Mario Gotze took two shirts and a warm-up bib into the Maracana stadium for the 2014 World Cup final. Just before extra-time, after loosening up along the touchline, he was told by his manager, Joachim Low, to “go out and show them you’re as good as Messi.”
Gotze, on as a late substitute, went on to score the goal against Argentina that earned Germany their gold medals. He displayed his for the cameras alongside the second jersey he had carried onto the bench, a number 21 bearing the surname of his friend and colleague Marco Reus.
Most winning finalists at football’s greatest event extend their thoughts, at the moment of triumph, to a wider fraternity of teammates and support staff who, for one reason or another, cannot be among them.
Reus, the Borussia Dortmund striker, was the most conspicuous absentee from the German celebrations in Rio de Janeiro, ruled out by an ankle injury just before the tournament began.
It was not Reus’s first such setback. As a 21-year-old freshly capped prospect, injury struck him just before the 2010 World Cup. As a 33-year-old captain of Dortmund with five assists and two goals from his last three appearances for his country, he now dreads another heartbreak.
His chances of going to Qatar 2022 hang in the balance, amid concern that his return, off the bench in his club’s weekend defeat to Union Berlin, after a month out with another ankle problem may have come too soon.
By the end of Friday, Germany manager Hansi Flick, along with his 31 counterparts preparing for next month’s tournament in Qatar, must submit to Fifa a longlist of players they intend to pick their 26-man squads from.
The parameters are broad at this stage, Fifa allowing a maximum of 55 pre-chosen candidates before final squads are named on November 14. But tough phone calls will still be made, players being informed they have not made the first cut-off.
Flick has this week been seeking information on Reus’s condition. He was weighing up Gotze’s possible value, too, to a squad where the choice of attacking candidates can seem plentiful, a number of younger German talents having overtaken the attacker in the hierarchy over the eight years since the 2014 World Cup-winning hero eclipsed Messi in extra-time.
Gotze has suffered serious illness and various injuries in a period that has seen him move from Bayern Munich, to Dortmund and to PSV Eindhoven before returning, with some of his old verve, to the Bundesliga and Eintracht Frankfurt. Flick has been in touch with Gotze, but it is still nearly five years since he last played for Germany.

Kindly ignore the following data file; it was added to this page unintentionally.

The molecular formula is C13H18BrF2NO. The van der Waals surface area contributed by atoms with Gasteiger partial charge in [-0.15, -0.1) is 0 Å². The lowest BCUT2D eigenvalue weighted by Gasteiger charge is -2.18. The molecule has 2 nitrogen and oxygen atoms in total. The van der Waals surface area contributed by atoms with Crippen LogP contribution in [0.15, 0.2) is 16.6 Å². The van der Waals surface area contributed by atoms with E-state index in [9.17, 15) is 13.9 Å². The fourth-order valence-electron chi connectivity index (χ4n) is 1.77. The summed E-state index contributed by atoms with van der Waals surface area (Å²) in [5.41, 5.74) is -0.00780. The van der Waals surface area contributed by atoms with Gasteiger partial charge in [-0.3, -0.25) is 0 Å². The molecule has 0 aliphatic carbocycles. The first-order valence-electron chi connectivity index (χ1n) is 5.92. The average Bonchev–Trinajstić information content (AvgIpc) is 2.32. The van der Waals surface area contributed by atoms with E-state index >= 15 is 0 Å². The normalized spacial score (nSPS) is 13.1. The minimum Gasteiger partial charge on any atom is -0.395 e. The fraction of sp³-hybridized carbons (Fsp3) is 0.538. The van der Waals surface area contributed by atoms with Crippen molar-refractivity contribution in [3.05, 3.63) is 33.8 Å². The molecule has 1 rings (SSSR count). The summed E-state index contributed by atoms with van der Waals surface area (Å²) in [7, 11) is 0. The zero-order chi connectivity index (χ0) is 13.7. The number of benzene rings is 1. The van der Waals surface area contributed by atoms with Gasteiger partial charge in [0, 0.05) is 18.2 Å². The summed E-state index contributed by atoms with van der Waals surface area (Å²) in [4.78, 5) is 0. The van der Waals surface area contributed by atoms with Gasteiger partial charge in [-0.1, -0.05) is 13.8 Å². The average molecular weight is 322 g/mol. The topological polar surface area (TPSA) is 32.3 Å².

He would be an outlier in Flick’s longlist, his chances, at 30, of another crack at the World Cup probably depending on others being unavailable. Flick has concerns not only over Reus, but Bayern Munich's Leroy Sane, who suffered a muscle tear last Sunday.
One world champion facing up gloomily to watching events in Qatar from long distance is Chelsea’s N‘Golo Kante, whose hamstring problem is forecast to keep him out of action until the new year.
Kante, the midfield motor of France’s triumph in 2018, is a significant loss for Les Bleus in an area of the pitch where manager Didier Deschamps has other worries.
Paul Pogba has only just returned to light training following surgery he had hoped to delay until after Qatar 2022. He joined Juventus in the summer, where the gravity of his knee injury became apparent, hastening him to the operating table.
Pogba has not seen any competitive action for six months. He has a maximum of six possible fixtures for troubled Juventus to prove he is World Cup-ready.
No such opportunity for Diogo Jota, the Liverpool forward, who feared, rightly, for his chances of making Portugal’s squad as soon as he was stretchered off late in his club’s victory against Manchester City on Sunday . “One of my dreams has collapsed,” he told supporters, reconciled to be just “a supporter” when his country head to the Gulf.
Others who await the naming of provisional squads with no suspense, but only sadness include Jota’s ex-Liverpool colleague, Gini Wijnaldum, who wore the Dutch captain’s armband at the last European Championship but effectively gave up his Netherlands number eight jersey for the rest of 2022 when he broke his leg shortly after making his Roma debut in August.
England’s midfield resources are likewise under threat of being diminished, with City’s Kalvin Phillips racing against time to shake off a shoulder problem. The famed English wealth of talent at right-back is also thinning, with Chelsea’s Reece James a serious fitness doubt and Kyle Walker in recuperation.